The Luck Razor falls into this category because it highlights the importance of putting yourself out there. According to the Luck Razor, when choosing between two paths, pick the one with the largest “luck surface area,” or the path that offers you the most opportunity to get lucky.
This is because when you’re networking, meeting people, and building new relationships, you’re much more likely to stumble upon an opportunity than if you were sitting on your couch, not taking action.
The Rooms Razor follows a similar theme because it emphasizes the importance of your surroundings. It stresses that, if you have a choice between two rooms to walk into, choose the one where you’re most likely to be the dumbest person in the room.
While it’s a bit of an uncomfortable situation, it provides a greater opportunity for growth, as long as you check your ego at the door and listen to what others have to say.
Lastly, the Arena Razor reminds us that when we want something, we need to take the necessary steps to make it happen.
For instance, if you want to become a social media influencer, you need to start creating content and posting it online. It’s not easy to put yourself out there and take action, but if you want to play the game, you need to be in the arena.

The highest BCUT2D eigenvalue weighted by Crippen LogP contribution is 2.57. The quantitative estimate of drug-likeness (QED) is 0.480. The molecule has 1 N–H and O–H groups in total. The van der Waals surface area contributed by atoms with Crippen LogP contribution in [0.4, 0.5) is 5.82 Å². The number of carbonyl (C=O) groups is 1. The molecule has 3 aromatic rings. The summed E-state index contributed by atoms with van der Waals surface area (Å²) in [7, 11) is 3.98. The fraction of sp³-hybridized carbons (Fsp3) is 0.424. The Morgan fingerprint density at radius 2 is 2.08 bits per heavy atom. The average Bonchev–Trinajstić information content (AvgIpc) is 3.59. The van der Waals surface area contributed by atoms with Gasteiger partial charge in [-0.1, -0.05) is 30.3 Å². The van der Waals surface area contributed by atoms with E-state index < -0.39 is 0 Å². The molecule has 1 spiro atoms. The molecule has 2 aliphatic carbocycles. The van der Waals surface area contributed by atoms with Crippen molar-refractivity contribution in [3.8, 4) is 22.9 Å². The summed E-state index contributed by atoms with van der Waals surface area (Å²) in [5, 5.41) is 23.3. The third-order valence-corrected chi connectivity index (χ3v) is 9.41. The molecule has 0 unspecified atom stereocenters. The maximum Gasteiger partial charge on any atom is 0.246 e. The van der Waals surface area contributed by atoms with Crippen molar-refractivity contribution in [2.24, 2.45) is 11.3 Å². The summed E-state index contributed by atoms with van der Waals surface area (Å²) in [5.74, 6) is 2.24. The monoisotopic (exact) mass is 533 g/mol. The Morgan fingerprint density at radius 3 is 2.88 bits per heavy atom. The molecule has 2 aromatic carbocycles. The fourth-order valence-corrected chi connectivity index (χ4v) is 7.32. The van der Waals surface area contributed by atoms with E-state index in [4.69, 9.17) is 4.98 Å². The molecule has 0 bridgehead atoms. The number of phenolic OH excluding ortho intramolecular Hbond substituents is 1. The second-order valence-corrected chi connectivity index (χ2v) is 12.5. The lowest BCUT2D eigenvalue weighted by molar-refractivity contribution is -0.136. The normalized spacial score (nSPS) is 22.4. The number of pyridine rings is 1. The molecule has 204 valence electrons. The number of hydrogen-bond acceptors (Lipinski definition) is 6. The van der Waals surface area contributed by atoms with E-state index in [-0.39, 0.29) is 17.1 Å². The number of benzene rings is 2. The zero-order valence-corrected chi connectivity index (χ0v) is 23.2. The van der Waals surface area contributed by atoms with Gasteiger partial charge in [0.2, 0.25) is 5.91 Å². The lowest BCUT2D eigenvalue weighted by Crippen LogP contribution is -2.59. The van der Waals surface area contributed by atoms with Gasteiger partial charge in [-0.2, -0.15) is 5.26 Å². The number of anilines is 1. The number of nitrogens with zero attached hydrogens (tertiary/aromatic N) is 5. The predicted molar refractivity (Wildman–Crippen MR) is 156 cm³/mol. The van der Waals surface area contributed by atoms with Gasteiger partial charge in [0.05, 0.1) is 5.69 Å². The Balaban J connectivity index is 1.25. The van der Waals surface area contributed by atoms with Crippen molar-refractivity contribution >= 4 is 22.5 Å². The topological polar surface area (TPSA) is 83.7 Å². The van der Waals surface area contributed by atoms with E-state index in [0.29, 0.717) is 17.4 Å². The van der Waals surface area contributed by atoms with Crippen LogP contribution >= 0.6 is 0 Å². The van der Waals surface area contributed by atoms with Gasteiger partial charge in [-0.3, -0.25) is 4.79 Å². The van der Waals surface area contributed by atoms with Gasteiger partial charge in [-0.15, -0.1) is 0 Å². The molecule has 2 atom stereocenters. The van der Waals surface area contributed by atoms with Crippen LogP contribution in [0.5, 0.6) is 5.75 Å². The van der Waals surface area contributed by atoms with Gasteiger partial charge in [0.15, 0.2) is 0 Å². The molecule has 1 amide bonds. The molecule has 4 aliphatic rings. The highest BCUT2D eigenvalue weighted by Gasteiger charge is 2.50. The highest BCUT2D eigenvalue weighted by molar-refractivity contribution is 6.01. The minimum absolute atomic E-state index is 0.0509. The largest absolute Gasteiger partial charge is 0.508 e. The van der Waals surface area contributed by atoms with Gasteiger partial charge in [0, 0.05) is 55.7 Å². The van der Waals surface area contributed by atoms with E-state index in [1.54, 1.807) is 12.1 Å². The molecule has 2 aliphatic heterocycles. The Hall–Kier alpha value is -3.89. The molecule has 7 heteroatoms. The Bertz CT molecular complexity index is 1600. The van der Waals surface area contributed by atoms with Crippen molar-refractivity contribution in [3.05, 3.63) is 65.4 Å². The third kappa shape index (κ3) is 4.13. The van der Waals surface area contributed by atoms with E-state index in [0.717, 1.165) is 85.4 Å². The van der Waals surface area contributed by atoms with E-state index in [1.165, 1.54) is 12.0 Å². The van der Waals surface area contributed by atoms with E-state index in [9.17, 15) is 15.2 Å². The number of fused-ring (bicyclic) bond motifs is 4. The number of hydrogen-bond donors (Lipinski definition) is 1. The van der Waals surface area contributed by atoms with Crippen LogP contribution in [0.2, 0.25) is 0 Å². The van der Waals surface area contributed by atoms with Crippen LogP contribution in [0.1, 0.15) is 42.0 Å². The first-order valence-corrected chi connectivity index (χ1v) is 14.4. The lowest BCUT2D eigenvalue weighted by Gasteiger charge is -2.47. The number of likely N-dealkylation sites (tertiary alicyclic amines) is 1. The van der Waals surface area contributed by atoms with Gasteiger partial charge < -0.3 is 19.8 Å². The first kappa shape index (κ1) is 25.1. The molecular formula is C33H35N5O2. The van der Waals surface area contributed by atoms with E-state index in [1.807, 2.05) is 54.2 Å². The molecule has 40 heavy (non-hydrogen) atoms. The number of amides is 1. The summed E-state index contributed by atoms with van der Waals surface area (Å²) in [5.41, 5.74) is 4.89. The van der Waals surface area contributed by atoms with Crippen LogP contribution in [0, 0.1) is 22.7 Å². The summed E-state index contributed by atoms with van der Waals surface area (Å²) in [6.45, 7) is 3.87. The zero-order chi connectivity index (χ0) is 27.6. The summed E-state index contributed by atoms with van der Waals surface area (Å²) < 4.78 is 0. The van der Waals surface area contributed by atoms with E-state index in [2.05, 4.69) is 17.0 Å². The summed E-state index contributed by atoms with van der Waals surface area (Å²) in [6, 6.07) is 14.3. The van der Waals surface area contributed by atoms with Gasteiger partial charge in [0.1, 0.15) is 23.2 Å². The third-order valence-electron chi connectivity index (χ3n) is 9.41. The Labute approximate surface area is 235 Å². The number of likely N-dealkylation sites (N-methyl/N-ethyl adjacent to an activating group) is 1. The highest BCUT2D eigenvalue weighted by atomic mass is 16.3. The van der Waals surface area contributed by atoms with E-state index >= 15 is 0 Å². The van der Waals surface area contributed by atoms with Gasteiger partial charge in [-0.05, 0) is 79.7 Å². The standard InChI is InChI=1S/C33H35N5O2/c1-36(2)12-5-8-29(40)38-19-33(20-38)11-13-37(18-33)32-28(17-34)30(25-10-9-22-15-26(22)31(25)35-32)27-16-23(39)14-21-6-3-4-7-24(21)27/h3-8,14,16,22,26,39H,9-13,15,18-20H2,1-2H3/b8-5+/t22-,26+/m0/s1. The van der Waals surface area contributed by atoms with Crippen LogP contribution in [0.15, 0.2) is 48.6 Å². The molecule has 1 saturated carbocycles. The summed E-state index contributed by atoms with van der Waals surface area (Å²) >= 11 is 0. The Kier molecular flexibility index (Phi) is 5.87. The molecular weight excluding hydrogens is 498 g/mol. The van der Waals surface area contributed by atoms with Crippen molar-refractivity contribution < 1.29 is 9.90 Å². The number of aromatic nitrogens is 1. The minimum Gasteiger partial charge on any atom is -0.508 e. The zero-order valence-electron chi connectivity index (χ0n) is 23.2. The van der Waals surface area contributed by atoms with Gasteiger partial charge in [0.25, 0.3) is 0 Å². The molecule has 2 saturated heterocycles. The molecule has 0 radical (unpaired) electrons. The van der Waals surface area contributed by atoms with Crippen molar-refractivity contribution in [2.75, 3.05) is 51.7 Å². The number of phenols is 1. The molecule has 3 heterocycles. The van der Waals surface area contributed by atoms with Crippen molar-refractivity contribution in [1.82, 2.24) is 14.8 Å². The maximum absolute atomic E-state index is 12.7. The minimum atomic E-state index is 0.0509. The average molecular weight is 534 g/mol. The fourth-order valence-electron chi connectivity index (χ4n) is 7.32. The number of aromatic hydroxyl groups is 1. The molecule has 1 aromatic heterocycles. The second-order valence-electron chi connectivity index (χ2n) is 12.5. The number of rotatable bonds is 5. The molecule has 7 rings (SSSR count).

The Power of Positive Thinking
The next theme is the power of mindset and positive thinking. This relates to how you view your life, the people you choose to surround yourself with, and how you interpret the actions and opinions of others.
According to the Gratitude Razor, when in doubt, don’t hesitate to show your gratitude to people who have supported you, or given you advice or opportunities.
Research studies have shown that expressing gratitude and giving thanks can be correlated with greater happiness, improved health, and stronger more meaningful relationships. So make sure to say thank you regularly, and tell your loved ones how much you appreciate their support.
It’s not just your mindset that’s important, though. The Optimist Razor recommends surrounding yourself with optimists, rather than pessimists. Pessimists may point out everything that could go wrong in a scenario, which might discourage you to break out of your comfort zone.
Optimism, on the other hand, will emphasize everything that could go right—and may even help you problem solve if you encounter problems along the way.
Keep Decision-Making Simple, Silly
The last one is quite simple, really: don’t overcomplicate things.
Occam’s Razor, which is named after the 14th-century scholar Franciscan friar William of Ockham, is generally interpreted as the following: when faced with a decision between two competing theories that generate the same outcome, the simplest theory is often the best one.